Despite being dubbed a concept, there is nothing conceptual in the new Ka. Yeah, those detailing in the headlights might not make it to production, but the rest of the car is pretty much production-ready. Sporting the latest iteration of Ford’s ‘Kinetic Design’ philosophy, the Ka Concept comes across as sharp, crisp and muscular. The large trapezoidal radiator grille up front, that looks not too dissimilar to the one found on Aston Martins, is a stand-out design touch. Sweeping character lines abound the bumpers, the hood, the doors and the boot. The large taillight clusters are a bit of a downer though as it makes the car look a bit bland.

Expected to go on sale late next year, the new Ka will also replace Figo in markets like India and South Africa where the Figo has been a big success story for Ford. Expect the ‘Figo’ moniker to stay in these markets, as the car has earned quite a reputation for its superb handling and value-for-money pricing that Ford would want to capitalize.

Speaking on the unveiling, Joe Hinrichs, President of The Americas for Ford Motor Company, said, “The Ford Ka Concept is aimed at customers in growth markets who want and expect more. It will delight consumers with its sleek design, clever technology, attention-to-detail quality and superb craftsmanship. It also shows the continued importance of our South American design and engineering capabilities to serve markets around the world. It’s truly another global design and engineering milestone for Ford.”

Like the Ecosport did on the eve of the 2012 Auto Expo in New Delhi, we expect the Ka Concept to steal the limelight and woo us Indians in the upcoming 2014 edition.


Harley Davidson unveils the all-new 'Street' series

Harley-Davidson, the much-revered American manufacturer known for its big, mean and flashy motorcycles, unveiled the all-new ‘Street’ series today at the ongoing EICMA motorcycle show in Milan, Italy. After ruling the roost with its high-end cruisers, this is the company's attempt to capture the urban motorcycle market that's showing high growth prospects in both the developed and emerging economies. Slated to go on sale in 2014 in 500 and 750 guises, the Street is designed to inspire and attract young riders around the world, thus opening the doors for an entirely new set of customers to experience the brand.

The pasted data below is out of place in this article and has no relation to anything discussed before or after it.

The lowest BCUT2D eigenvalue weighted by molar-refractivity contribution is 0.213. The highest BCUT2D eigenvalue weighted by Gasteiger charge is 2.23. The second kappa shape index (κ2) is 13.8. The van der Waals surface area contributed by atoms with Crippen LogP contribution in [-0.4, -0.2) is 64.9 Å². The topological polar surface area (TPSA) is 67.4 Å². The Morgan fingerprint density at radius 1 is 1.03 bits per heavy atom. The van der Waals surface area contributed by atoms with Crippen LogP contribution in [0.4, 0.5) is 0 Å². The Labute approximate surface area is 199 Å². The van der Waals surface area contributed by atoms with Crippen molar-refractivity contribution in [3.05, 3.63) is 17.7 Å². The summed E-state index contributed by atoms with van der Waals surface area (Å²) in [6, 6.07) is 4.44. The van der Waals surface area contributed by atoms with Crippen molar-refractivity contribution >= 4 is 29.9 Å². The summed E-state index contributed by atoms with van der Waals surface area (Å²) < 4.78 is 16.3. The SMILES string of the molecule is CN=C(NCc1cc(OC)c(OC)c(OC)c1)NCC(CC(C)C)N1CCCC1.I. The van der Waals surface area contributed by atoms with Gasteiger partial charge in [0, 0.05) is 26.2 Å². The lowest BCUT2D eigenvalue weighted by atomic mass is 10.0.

Built on the first all-new platform developed by Harley-Davidson in 13 years, the Street series is said to be built for urban environments with younger styling, new liquid-cooled ‘Revolution X’ V-Twin engines and nimble handling while not compromising on the virtues that have made Harleys popular the world over.

“Both the Street 750 and Street 500 were designed with thousands of hours of input from young adults in cities around the world. This input guided both the attitude and capabilities of these motorcycles. They are proof that being customer-led continues to be a core driver of our product development process,” said Matt Levatich, President and Chief Operating Officer, Harley-Davidson Motor Company.

As a result, the Street looks much sleeker than the traditional Harleys which is sure to lure the younger demographic. While the teardrop fuel tank, the long '2 into 1' exhaust and the small bullet-shaped indicators are likely to grab eyeballs, we aren't sure about the retro circular headlight and bikini fairing. They look way too simple to be found on a motorcycle in this segment. Harley-Davidson’s trademark ‘Dark Custom’ theme has been employed which means there is more of matte black and less of chrome.

Both the Street 500 and 750 will be powered by V-Twin engines with 4 valves per head and the cylinders angled at 60°. Mated to a 6-speed transmission, these motorcycles are belt-driven. A very low seat height, tuned suspension, a chassis that aids maneuverability and improved agility are expected to make the Street the most urban-centric motorcycle of the full Harley-Davidson lineup.

Expect the Street series to set the streets on fire as soon as they go on sale next year. And yeah, India would be getting these motorcycles too. Start saving folks, here is a genuine chance for you to own a brand-new Harley that you have been craving for!